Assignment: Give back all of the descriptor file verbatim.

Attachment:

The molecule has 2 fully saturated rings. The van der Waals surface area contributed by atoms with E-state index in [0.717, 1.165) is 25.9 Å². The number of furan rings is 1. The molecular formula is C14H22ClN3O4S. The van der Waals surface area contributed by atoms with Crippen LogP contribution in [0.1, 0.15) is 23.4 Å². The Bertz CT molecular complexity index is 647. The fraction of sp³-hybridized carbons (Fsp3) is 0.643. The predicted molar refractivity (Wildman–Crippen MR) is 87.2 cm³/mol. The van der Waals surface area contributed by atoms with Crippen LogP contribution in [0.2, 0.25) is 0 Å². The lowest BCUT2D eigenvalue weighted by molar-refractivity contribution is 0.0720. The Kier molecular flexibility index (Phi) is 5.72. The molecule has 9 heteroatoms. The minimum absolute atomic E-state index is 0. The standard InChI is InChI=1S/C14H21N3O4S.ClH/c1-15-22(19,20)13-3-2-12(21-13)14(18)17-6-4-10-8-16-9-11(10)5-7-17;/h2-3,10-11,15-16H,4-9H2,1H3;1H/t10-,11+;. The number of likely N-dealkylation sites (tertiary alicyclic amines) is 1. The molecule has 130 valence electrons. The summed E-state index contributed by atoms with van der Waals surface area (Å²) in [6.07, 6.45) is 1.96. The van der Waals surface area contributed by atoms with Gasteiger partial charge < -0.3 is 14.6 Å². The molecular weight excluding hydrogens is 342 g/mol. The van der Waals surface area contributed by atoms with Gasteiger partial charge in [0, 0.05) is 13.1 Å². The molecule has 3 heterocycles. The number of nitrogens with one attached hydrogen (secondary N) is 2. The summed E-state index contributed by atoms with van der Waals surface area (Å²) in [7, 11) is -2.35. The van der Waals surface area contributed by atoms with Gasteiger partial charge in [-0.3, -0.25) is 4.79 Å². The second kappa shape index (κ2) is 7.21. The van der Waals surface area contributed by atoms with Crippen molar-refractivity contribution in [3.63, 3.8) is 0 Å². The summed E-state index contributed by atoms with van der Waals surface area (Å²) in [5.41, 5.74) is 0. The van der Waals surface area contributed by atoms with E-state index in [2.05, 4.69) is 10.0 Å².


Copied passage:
The molecule has 2 fully saturated rings. The van der Waals surface area contributed by atoms with E-state index in [0.717, 1.165) is 25.9 Å². The number of furan rings is 1. The molecular formula is C14H22ClN3O4S. The van der Waals surface area contributed by atoms with Crippen LogP contribution in [0.1, 0.15) is 23.4 Å². The Bertz CT molecular complexity index is 647. The fraction of sp³-hybridized carbons (Fsp3) is 0.643. The predicted molar refractivity (Wildman–Crippen MR) is 87.2 cm³/mol. The van der Waals surface area contributed by atoms with Crippen LogP contribution in [0.2, 0.25) is 0 Å². The lowest BCUT2D eigenvalue weighted by molar-refractivity contribution is 0.0720. The Kier molecular flexibility index (Phi) is 5.72. The molecule has 9 heteroatoms. The minimum absolute atomic E-state index is 0. The standard InChI is InChI=1S/C14H21N3O4S.ClH/c1-15-22(19,20)13-3-2-12(21-13)14(18)17-6-4-10-8-16-9-11(10)5-7-17;/h2-3,10-11,15-16H,4-9H2,1H3;1H/t10-,11+;. The number of likely N-dealkylation sites (tertiary alicyclic amines) is 1. The molecule has 130 valence electrons. The summed E-state index contributed by atoms with van der Waals surface area (Å²) in [6.07, 6.45) is 1.96. The van der Waals surface area contributed by atoms with Gasteiger partial charge < -0.3 is 14.6 Å². The molecular weight excluding hydrogens is 342 g/mol. The van der Waals surface area contributed by atoms with Gasteiger partial charge in [0, 0.05) is 13.1 Å². The molecule has 3 heterocycles. The number of nitrogens with one attached hydrogen (secondary N) is 2. The summed E-state index contributed by atoms with van der Waals surface area (Å²) in [7, 11) is -2.35. The van der Waals surface area contributed by atoms with Gasteiger partial charge in [-0.3, -0.25) is 4.79 Å². The second kappa shape index (κ2) is 7.21. The van der Waals surface area contributed by atoms with Crippen molar-refractivity contribution in [3.63, 3.8) is 0 Å². The summed E-state index contributed by atoms with van der Waals surface area (Å²) in [5.41, 5.74) is 0. The van der Waals surface area contributed by atoms with E-state index in [2.05, 4.69) is 10.0 Å².